Dark discoveries in best-selling writer’s latest crime thriller

Peter James admits he harbours a secret wish to rewrite Agatha Christie, to take his readers through to that moment where Poirot assembles everyone in the library and then collars the killer.
Peter JamesPeter James
Peter James

“I would love to have someone turn round to him and say: OK, fatso, so where is the forensic evidence?”

The point is that Poirot and Brighton-based Peter move in very different worlds. In Peter’s world, as he says, technology is like a steamroller. You either get flattened – or you make sure you are up there driving it.

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And so it is with Peter’s best-known creation, Brighton’s very own detective Roy Grace.

You Are Dead by Peter James is out now in hardbackYou Are Dead by Peter James is out now in hardback
You Are Dead by Peter James is out now in hardback

The 11th Roy Grace book You Are Dead has just been published by Pan Macmillan. It presents Grace with his toughest series of crimes yet as he is forced to tackle a serial killer.

The last time that Jamie Ball heard from his fiancée Logan Somerville was a terrified call from her mobile. She was convinced somebody was watching her in a dank underground car park. He heard her scream, then the phone went dead.

In another part of Brighton workmen digging up a park uncover the remains of a woman in her early twenties who has been dead for 30 years. The two events seem unconnected until yet another beautiful young woman with long brown hair goes missing and yet another body surfaces from the past…

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As part of Peter’s research for You Are Dead, he studied a wide number of serial killers, both in the UK and abroad, trying to establish what common denominators there were. Harold Shipman, the family doctor convicted of 15 murders, was one. US citizen, Dennis Rader, self-styled BTK – Bind Torture Kill – who killed ten people between 1974 and 2001, was another.

Grim research… but it looks set to make You Are Dead another Peter James best-seller on the back of millions of Roy Grace books already sold.

“I think at the end of the day, the most important thing is the character,” Peter says. “I always think back to the great books of my own past, and I can’t remember much about the stories, but I can always remember vividly the characters.

“I think the point is that people like Roy Grace. I have always jokingly said if I ever had a member of my family murdered, I would want someone like Roy Grace to be investigating it! If you look at the really well-loved fictional detectives, they all have a warmth about them. There are a lot of detectives that are weird or odd, but Grace is quite an ordinary, decent, caring human being.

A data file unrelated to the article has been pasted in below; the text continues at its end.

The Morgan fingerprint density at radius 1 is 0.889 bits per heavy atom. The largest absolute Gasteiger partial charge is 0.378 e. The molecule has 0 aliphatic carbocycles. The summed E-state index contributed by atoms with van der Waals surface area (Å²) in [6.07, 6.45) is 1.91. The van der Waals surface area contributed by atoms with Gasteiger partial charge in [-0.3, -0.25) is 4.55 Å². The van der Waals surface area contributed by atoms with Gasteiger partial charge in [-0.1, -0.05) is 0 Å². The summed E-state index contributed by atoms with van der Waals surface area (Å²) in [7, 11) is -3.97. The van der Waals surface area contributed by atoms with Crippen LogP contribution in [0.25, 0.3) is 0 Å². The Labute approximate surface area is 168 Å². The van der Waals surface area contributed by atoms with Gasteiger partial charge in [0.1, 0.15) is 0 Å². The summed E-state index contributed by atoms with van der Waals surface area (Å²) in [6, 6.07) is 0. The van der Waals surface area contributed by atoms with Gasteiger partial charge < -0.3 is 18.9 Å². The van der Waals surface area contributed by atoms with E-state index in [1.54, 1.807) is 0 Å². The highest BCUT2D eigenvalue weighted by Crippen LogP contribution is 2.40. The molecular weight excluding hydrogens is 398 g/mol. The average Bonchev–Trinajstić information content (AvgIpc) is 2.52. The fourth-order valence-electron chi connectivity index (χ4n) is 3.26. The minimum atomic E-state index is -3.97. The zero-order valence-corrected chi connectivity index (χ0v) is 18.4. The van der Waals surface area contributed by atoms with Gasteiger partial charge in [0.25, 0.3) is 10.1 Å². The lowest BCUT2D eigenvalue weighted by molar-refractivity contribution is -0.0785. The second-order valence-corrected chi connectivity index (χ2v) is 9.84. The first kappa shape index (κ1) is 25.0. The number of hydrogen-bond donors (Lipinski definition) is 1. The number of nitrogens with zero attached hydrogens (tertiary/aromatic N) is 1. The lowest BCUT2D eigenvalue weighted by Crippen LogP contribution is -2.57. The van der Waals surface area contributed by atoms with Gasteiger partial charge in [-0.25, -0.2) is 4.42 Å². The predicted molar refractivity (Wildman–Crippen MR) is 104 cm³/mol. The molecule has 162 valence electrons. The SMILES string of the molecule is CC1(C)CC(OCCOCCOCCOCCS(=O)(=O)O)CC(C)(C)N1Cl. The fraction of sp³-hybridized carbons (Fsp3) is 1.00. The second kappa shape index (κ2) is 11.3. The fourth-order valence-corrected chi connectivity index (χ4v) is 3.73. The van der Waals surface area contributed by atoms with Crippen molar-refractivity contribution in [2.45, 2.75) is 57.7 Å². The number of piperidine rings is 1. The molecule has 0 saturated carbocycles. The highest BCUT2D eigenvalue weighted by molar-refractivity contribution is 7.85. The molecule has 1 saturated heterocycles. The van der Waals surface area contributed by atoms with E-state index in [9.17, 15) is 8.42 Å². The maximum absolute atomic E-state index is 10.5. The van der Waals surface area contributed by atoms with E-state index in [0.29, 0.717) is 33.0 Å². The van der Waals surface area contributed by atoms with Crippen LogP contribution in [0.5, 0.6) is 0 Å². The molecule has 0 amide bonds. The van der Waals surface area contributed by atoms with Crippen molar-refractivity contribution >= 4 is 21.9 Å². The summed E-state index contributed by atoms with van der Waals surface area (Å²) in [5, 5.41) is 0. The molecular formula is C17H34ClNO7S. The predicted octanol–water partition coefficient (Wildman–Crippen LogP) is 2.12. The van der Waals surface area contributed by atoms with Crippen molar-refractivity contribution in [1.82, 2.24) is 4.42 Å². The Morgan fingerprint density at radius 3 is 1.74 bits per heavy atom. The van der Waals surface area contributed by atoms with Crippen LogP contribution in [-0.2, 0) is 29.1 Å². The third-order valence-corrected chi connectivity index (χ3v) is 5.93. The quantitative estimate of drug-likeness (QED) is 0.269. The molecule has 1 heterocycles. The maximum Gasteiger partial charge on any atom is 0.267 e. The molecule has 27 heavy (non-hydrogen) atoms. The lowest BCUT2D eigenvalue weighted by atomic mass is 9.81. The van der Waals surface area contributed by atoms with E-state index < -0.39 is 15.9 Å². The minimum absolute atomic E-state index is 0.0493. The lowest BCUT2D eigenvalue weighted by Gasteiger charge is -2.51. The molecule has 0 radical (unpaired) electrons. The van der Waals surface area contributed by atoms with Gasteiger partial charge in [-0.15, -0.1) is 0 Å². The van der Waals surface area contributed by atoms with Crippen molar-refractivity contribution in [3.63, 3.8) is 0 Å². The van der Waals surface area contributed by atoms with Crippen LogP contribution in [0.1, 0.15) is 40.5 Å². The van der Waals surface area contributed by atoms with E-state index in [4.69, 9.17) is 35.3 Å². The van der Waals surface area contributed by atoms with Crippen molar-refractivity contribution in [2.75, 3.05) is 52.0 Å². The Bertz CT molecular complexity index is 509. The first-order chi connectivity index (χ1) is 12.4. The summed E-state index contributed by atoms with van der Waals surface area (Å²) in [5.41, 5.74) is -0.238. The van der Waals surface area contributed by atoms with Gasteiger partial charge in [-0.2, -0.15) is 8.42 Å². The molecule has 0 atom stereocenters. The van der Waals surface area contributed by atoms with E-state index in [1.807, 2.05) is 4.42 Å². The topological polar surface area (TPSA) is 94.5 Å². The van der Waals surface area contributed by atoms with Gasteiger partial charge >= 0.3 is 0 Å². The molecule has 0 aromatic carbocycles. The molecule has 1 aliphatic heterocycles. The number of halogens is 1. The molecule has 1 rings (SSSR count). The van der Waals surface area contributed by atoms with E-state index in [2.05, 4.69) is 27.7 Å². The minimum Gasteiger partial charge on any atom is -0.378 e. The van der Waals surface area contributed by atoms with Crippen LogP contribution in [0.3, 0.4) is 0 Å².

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“There is the on-going thing about (his missing first wife) Sandy, but he is someone that is also always his own man. He has not afraid to stand up to his bosses and in some cases, he is quite a maverick. He is also not greedily ambitious. A lot of officers get to the point where they don’t want to be promoted further because they would stop being so actively involved in the investigations.”

And this is the man Peter puts into his mysteries.

“I played a lot of chess when I was younger, and I do sometimes liken plotting to playing a game of chess against oneself. I use a fairly simple graph when I start off. I do it to mark the high points, the big surprises. What is really important when you are writing a novel is to think about where you are going to put what I call the ‘gosh wow!’ moments that are going to surprise the readers.”

And perhaps also surprise Peter?

“Yes, if you don’t sometimes surprise yourself, you are not going to surprise your readers all the time. I do like ideas that just pop into my head ten seconds ago with the help of a vodka martini. Often I plan the ending of the book, and then I realise there is another something I can add in.”

Peter is also enjoying increasing success with Roy Grace on stage, first with the play The Perfect Murder (an adaptation of a Roy Grace short story) and then Dead Simple, the first in the series of Roy Grace novels. The next stage play, for January 2017, will be Not Dead Enough, number three in the series.

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As Peter says, it won’t be a question of simply going through the books one by one. Book two would offer just too many difficulties to make it onto the stage successfully.

In the meantime, Peter is working on his 12th Grace novel in which he is promising a “massive resolution” to the ongoing missing Sandy mystery, but he’s certainly promising something its equal to replace it: “I am planning to put Sandy to bed, but at the same time something else is going to rise from the ashes.

“I think about 90 per cent of my readers still like the Sandy mystery, but in the 12th book I do think it will be time to bring it to some kind of resolution.”

As yet, he’s 140 pages into it: as yet, it’s still untitled. All the Grace books so far have just been two or three or four words, one of them the word ‘dead’: “It is getting harder and harder to think of titles!”

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Also bubbling up nicely – though he can’t announce it formally yet – is the prospect of Grace hitting our TV screens.

“If I could have anyone to play Grace, I would want Dominic West. He is a wonderful actor. He has got just the right amount of gravitas and warmth. But he certainly hasn’t been formally approached…”